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The Automobile and American Culture edited by David Lanier Lewis
Brown Rabbit in the City by Natalie Russell
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Fullmetal Alchemist 26 by Hiromu Arakawa
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Hamlet: The First Quarto, 1603 by William Shakespeare with introduction by Albert B. Weiner
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Imaginary Communities by Phillip Wegner
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Louie's Search by Ezra Jack Keats
Me, Myself and Why? by MaryJanice Davidson
Please, Louise by Toni Morrison and Slade Morrison
Powder River: Let Er Buck by Maxwell Struthers Burt
Rust: Visitor in the Field by Royden Lepp
Summerland by Michael Chabon
The Suwannee: Strange Green Land by Cecile Hulse Matschat
The Trip by Ezra Jack Keats
Underground: Finding the Light to Freedom by Shane W. Evans
Voltron Force Volume 5: Dragon Dawn by Brian Smith
The Warren Commission Report by Dan Mishkin
Women Aviators by Karen Bush Gibson

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On playing Sherlock Holmes — or Sarah stares at shoes
Passports, boarding passes, and other carry on items — or Sarah loses things

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5 stars: Completely enjoyable or compelling
4 stars: Good but flawed
3 stars: Average
2 stars: OK
1 star: Did not finish

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My Kind of Mystery Reading Challenge 2017 February - January 2017-8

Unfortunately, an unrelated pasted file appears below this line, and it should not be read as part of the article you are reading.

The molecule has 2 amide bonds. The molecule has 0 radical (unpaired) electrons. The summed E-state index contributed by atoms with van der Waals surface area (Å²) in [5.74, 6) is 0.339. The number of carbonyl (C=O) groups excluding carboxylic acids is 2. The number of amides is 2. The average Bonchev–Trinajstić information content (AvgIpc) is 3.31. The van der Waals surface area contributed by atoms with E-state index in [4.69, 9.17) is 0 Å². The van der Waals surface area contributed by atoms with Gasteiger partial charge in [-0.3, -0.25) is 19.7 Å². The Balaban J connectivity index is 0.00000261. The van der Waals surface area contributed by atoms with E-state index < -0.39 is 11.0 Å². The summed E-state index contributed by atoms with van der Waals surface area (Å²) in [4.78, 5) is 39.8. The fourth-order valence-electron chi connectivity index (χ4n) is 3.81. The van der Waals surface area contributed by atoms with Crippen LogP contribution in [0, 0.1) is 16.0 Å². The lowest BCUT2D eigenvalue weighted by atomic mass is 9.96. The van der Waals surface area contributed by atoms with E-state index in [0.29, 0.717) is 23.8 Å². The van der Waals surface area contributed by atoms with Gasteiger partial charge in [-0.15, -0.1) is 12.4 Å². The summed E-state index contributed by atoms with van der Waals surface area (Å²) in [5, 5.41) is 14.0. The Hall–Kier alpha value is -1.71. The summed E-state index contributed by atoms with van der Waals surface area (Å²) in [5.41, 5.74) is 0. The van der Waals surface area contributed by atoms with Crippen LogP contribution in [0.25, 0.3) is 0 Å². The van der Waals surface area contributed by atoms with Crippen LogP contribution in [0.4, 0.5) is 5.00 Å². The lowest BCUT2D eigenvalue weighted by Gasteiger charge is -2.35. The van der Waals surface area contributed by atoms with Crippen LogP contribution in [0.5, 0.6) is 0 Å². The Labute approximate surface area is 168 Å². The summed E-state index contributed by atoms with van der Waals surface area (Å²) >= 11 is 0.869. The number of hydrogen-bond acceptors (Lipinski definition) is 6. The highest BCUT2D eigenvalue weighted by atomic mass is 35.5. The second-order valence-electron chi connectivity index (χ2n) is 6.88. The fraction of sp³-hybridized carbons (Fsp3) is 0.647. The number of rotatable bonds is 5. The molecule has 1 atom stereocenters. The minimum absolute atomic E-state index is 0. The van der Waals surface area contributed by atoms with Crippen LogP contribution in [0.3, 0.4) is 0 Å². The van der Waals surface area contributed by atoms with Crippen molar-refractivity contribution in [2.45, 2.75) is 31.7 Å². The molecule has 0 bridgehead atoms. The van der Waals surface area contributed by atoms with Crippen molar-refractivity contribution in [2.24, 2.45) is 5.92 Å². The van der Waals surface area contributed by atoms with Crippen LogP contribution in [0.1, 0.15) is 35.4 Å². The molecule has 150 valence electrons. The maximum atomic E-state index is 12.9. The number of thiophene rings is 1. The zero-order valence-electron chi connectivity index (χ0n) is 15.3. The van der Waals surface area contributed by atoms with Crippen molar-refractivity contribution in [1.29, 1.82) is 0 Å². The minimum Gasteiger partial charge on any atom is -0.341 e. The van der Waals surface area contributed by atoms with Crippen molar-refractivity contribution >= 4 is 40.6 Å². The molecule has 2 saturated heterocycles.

Underground: Finding the Light to Freedom: 07/16/15

Underground: Finding the Light to Freedom by Shane W. Evans: Have you ever walked at night without benefit of street lamps or flash light, trying to take a path you might know by heart in daylight?

Underground: Finding the Light to Freedom by Shane W. Evans won the 2012 Coretta Scott King award for illustration. Told in the dark blues, lavenders and grays of night, it follows a family as they try to make it to the next stop along the Underground Railroad.

Have you ever walked at night without benefit of street lamps or flash light, trying to take a path you might know by heart in daylight? What about a trail that you've never visited? Now imagine having to do this quietly because your life and your children's lives depend on it.

The stark illustrations, really nearly abstract drive the experience home. There is danger and urgency in the eyes of this family. The only break in the monochrome pallet is the light in the cabin, signally arrival and safety.

Underground can be used as a visually stunning introduction to an important part of U.S. history and help children think about what it might have been like to take the Underground Railroad.

Four stars

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